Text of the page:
2001 Croce, Chianti Classico Riserva, DOCG (sangiovese 97%, canaiolo 3%) ($30)
Brilliant bright ruby, just translucent. Elegant mineral notes combine with bitter cherry aromas mixed with touches of porcini and fresh mint along with hints of fine cigars. Exceptional balance on the palate with earthy notes blending with bright fresh raspberry and touches of vanilla, yet not one component dominates. The tannins are firm, but not at all harsh and the earthy flavors grow and become more and more complex in the finish. A stunning combination of terroir and modern winemaking with a wonderful lively balance throughout. No barriques are used for Croce only large Slovenian casks. (A)

2001 Campaccio, Toscana IGT (70% sangiovese, 30% cabernet sauvignon) ($45)
Brilliant bright ruby, just translucent. Beautiful blends of cooking porcini, roses, dark cherries, vanilla and cedar blend into a fascinating complexity on the nose. On the palate deep burnt sweet cherry flavors blend with mint, tobacco and a warm earthiness into an exotic whole. The finish is exceptionally long and stops just short of powerful as the refined tannins blend with flavors that mirror everything on the nose and on the palate. Stunning balance for such a rich wine. (A)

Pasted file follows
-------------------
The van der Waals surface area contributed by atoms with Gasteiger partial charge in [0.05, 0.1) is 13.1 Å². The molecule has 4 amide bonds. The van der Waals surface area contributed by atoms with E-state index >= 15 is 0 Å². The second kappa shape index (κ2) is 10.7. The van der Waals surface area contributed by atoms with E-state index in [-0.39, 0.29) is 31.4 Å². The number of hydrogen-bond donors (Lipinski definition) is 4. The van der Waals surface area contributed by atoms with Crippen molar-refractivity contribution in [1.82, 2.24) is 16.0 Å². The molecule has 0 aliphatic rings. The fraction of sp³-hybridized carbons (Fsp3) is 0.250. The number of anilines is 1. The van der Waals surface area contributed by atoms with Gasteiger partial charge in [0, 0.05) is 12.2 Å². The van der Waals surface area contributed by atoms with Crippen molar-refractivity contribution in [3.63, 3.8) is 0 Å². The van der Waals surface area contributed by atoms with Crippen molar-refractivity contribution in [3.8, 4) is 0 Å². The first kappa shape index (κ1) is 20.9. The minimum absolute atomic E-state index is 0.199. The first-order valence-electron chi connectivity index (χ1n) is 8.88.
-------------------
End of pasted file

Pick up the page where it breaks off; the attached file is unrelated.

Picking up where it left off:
Morellino di Scansano, Poggio Argentiera, Bellamarsilia, 2003

  • Poggioargentierabellamarsil2003 Poggio Argentiera, Bellamarsilia, Morellino di Scansano, Tuscany ($19) Morellino is the name of both a type of cherry and the local name of sangiovese in the booming Scansano zone of southern Tuscany. Poggio Argentiera has emerged as one of this Scansano’s best wineries and produces two excellent wines: Capatosta, the top of the line, and Bellamarsilia for those that just can’t wait to pull the cork. Bellamarsilia is a rich, forward deeply fruity wine that offers more than a little complexity. It is a deep ruby although still just translucent and is packed with the cherry fruit flavors that gave the wines of Scansano their name. The ripe, delicious fruit flavors continue into the long  satisfying finish. This is a wine designed for drinking while it is young and zesty. However, this is no simple everyday red, but a substantial wine that is an excellent value. A Neil Empson Selection-Imported by Empson USA.

Chianti, Rossetti, Tusco 2001

  • Rossettitinolinda2001 Rossetti Chianti, Tusco ($12) There should be a lot of red faces in Chianti after they taste this wine. How do Tino and Linda Rossetti (pictured above) do it? Vintage after vintage this winery produces a range of tremendous values. Their 2001 Tusco Chianti offers more substance than many wines with more famous names and much higher prices. Whenever you spot this wine on a restaurant’s wine-by-the-glass list you know that the buyer is doing their homework and is interested in delivering good wine at fair prices to their clients. The 2001 Tosco is a brilliant ruby and is just translucent. The nose is full of ripe plums and bitter cherries with a nice earthy touch to add complexity. It is firm and lively on the palate with lovely bittersweet cherry fruit and a clean, fruity finish with just a light touch of tannin at the end. Invest in cases of this charming Chianti to enjoy with all sorts of grilled meats this summer. A Jens Schmidt Selection - Imported by Montecastelli Selections.